MADERE: It’s a queen seen outside of time—the queen appears in multiple forms of herself at different ages simultaneously. She gazes over the expanse of a fjord from the balcony of her palace toward three of her concubines going down on each other in a huddle. In front of the mural there are two sitting effigies floating on top of two connected puddle portals—think the flavor of portal where you’re standing in the library in the afternoon light and there is a circle of undulating water on the wall, and you stick your hand through it and on the other side your finger is wiping the snot off a camel’s nose in Libya under moonlight—one figure sits on a toilet giving herself a coat hanger abortion, the other sits in a school chair after she has been punished by being forced to kneel on frozen peas.
EZRA: Woah. So, why do you imagine these characters are doing these things?
MADERE: If you found out a supreme intelligence, or something you really wanted to be welcoming toward, was about to arrive, like if there was an announcement that within 48 hours an alien race was going to make itself known on Earth, imagine the kind of chaos that would pour out of everywhere. Airports would be in shambles, gridlocks on every highway, everyone coming and going, “I wanna go to my mom’s house!” or “I want to go hide at a lake” or “I want to go jump off a cliff.” So in that kind of situation, picture the kind of gestures that people would make to whatever it is that is arriving, and the way those would manifest out of semi-available material—anything at hand that can be cannibalized and converted into material to create this welcome.
The main mural itself, I imagine, is something that potentially a family or a collection of families might make at an airport terminal for something like this, a place that is choked by traffic, a situation where everyone is trying to leave or go somewhere or whatever. This is something that might get created. The way that art objects exist in the world, oftentimes strange things unfold in front of them that aren’t necessarily related to them, so, if you enact something like this in an airport, there’s a lot of dramas that unfold in front of it, just in the lives of everyone who walks past it.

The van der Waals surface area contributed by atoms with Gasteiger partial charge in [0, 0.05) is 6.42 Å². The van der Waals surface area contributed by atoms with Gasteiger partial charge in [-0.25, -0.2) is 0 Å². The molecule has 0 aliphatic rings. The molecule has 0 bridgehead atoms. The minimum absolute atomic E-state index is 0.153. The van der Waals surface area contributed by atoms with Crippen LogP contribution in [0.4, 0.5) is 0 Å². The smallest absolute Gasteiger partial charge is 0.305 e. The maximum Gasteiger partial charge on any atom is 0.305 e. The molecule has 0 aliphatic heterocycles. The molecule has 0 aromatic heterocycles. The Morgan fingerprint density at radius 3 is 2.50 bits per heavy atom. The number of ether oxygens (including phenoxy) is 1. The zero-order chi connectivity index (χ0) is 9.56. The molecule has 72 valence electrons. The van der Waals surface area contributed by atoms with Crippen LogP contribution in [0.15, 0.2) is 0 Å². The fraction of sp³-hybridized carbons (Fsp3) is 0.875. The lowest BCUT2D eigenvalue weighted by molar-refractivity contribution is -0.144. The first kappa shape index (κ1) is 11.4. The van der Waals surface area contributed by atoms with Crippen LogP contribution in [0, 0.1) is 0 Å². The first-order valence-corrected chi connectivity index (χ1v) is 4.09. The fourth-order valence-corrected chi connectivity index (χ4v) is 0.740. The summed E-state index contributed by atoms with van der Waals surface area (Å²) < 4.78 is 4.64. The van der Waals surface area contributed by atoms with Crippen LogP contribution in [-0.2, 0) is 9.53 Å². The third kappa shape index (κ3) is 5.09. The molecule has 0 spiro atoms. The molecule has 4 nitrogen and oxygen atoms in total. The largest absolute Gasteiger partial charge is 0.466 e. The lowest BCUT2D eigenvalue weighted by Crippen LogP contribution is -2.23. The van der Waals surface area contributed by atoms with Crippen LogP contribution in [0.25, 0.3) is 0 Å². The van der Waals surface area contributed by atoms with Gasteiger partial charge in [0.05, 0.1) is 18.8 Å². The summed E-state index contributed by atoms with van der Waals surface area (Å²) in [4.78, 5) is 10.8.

MARCUS: Tell me a little bit about that.
MADERE: Well you know, take any art object that things unfold in proximity to. It could be the statue of Liberty, it could be a piece of graffiti, it could be a public sculpture, it could be a sculpture in your own home, these kinds of dramas unfold in front of these things. You could be standing in front of the statue of Liberty and get a phone call and be informed of XYZ piece of dramatic info, or you could be in the airport in Arizona, and all of these places have these various forms of décor that become the backdrop in these memories or events, and that’s how I’m imagining that relationship between that mural and the figure sitting in front of it.
MARCUS: Do you imagine your own pieces in this way, as some kind of vascular part of a larger drama occurring in the lives of the people that own them?
MADERE: That’s it! I used to really fantasize about [my artwork] being the backdrop for a drama, like, people deciding they were going to get a divorce or something like that, and just being the thing that’s up in the background of the room. But now I like to imagine less tumultuous dramas unfolding.
MARCUS: Like, sort of mundane events?
MADERE: Those are fun too, but the ones I like to imagine now are probably more ecstatic than that.
MARCUS: People having sex in front of them?
MADERE: That one’s a good one! They have sex and then there’s a kid, and then the kid has to make a lemonade stand, and he breaks his knee from skateboarding, and all that kind of stuff. I just like people, and I like their lives. I like to think about what lives these things are going to have later on, and what people will or will not assimilate into their lives. For some person it’s going to be, “Oh wow I have this thing on my wall and every time I walk in I think about this!” or “Sometimes when I’m on vacation it pops into my head!” or “Sometimes when I come home and the lights are off and I’m walking to my bedroom I can see fragments of it and I always think about the way XYZ fragment is when it’s isolated.” But then the flipside of that is, like, that person has kids and their friends are like, “Oh god, every time I go to so-and-so’s house they have that weird shit on the wall!” and then that changes to, “Oh, remember when I used to go to Tess’ house and she had that weird shit on the wall? Well now I think this about it!” So to me, the most interesting thing about it is setting up a circumstance where once these things are birthed out into the world, they kind of get to have lives of their own.